Debra Scott Schultz
of: Doctor of Philosophy
Department: Teaching, Learning, and Leadership
Title: A Model for Using the National Board Dental Hygiene Examination Results as a Method of Outcomes Assessment
Date: Friday, September 10, 2004 1:00 p.m.-3:00 p.m.
2008 WMU/ Grand Rapid-Beltline Campus
Dr. Carl Woloszky, Chair
Dr. Louann Bierlin-Palmer
Dr. Katherine Manley
Abstract: This research examined the use of the National Board Dental Hygiene Examination (NBDHE) results as a part of a comprehensive outcomes assessment plan, for the purpose of driving curriculum decisions. Because dental hygiene program graduates must pass the NBDHE to obtain licensure, dental hygiene programs are held accountable for student success (i.e., the pass rates) on board exams. Dental hygiene programs are also held accountable for outcomes assessment plans through a 7-year accreditation cycle under the auspices of the American Dental Associationís (ADA) Council on Dental Accreditation. According to the Commission on Dental Accreditation (1999), accountability must be a thoughtful process that requires a plan of continuous outcome assessments, using a variety of indicators, one of which is the NBDHE results. Use of the NBDHE results allows for curriculum decisions to be data-driven and not based merely on thoughtful decisions.
This study used t-tests and ANOVAs to examine NBDHE results from 1998 to 2003 Dental Hygiene Program within Grand Rapids Community College (GRCC) to answer four questions: (1) How did GRCCís dental hygiene program perform on the NBDHE compared to the national NBDHE averages? (2) Did any subject areas consistently bring GRCCís NBDHE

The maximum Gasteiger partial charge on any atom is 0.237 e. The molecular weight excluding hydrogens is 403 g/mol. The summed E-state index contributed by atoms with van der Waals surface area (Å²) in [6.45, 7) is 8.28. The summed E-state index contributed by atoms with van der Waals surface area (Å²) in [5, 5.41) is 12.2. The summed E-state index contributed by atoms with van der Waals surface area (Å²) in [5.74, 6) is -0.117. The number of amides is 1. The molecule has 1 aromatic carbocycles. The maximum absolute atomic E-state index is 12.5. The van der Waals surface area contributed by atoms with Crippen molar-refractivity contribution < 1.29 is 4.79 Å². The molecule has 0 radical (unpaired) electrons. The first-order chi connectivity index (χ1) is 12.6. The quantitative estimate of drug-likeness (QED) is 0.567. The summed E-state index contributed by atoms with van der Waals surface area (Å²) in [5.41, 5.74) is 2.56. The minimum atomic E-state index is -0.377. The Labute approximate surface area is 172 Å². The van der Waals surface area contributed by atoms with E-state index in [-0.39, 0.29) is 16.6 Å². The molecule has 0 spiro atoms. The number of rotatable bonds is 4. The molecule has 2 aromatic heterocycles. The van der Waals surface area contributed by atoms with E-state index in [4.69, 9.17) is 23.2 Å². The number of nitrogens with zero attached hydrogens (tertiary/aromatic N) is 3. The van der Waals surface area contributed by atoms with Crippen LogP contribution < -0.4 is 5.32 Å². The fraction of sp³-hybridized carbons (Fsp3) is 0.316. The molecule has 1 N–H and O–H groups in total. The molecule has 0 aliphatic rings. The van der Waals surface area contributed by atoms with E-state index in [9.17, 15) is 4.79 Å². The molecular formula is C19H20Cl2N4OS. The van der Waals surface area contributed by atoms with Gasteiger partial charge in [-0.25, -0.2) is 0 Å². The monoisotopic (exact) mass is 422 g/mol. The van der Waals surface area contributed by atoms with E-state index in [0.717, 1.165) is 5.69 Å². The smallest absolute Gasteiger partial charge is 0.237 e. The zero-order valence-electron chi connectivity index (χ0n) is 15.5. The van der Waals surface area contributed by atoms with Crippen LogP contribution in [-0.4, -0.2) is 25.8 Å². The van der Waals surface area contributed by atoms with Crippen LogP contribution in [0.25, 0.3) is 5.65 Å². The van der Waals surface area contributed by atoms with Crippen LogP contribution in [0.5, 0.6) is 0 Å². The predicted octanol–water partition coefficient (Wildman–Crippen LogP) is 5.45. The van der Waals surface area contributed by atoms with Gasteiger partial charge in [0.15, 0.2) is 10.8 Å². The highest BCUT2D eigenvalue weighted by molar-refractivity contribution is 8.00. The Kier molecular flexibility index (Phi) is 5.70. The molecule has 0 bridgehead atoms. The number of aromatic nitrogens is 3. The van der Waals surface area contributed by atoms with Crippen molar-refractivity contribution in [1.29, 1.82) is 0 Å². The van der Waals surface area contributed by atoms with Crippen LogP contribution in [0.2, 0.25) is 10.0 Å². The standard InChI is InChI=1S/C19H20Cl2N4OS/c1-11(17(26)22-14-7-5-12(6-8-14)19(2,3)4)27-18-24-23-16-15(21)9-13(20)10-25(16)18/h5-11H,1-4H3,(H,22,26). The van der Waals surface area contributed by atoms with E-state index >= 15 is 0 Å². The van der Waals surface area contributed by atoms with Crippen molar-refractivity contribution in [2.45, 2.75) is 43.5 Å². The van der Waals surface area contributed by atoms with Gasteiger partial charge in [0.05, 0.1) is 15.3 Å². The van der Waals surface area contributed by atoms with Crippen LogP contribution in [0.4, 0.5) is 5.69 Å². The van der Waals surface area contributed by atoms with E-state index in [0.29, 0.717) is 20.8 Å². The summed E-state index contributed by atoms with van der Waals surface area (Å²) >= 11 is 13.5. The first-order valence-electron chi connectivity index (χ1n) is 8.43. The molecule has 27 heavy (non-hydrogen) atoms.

scores down? (3) Did curriculum changes in GRCCís dental hygiene program impact NBDHE scores? and (4) Does a correlation exist between NBDHE scores and particular preparation resource and/or preparation strategies? A NBDHE student feedback survey, in addition to the National Board Dental Hygiene Examination results, was used to answer the last question.
As a result of this study, it is recommended that the NBDHE results be used to continuously monitor the performance of all dental hygiene programs as part of a comprehensive assessment plan. The NBDHE results can provide both external and internal assessments on an ongoing, continuous basis, which can be used to develop action plans according to the results. Such plans for action should be substantiated by the data and monitored to determine improvement over time. Recommended plans of action should include, but not be limited to, new methods of instruction, professional development of the instructors, and early diagnosis and treatment of student learning problems.
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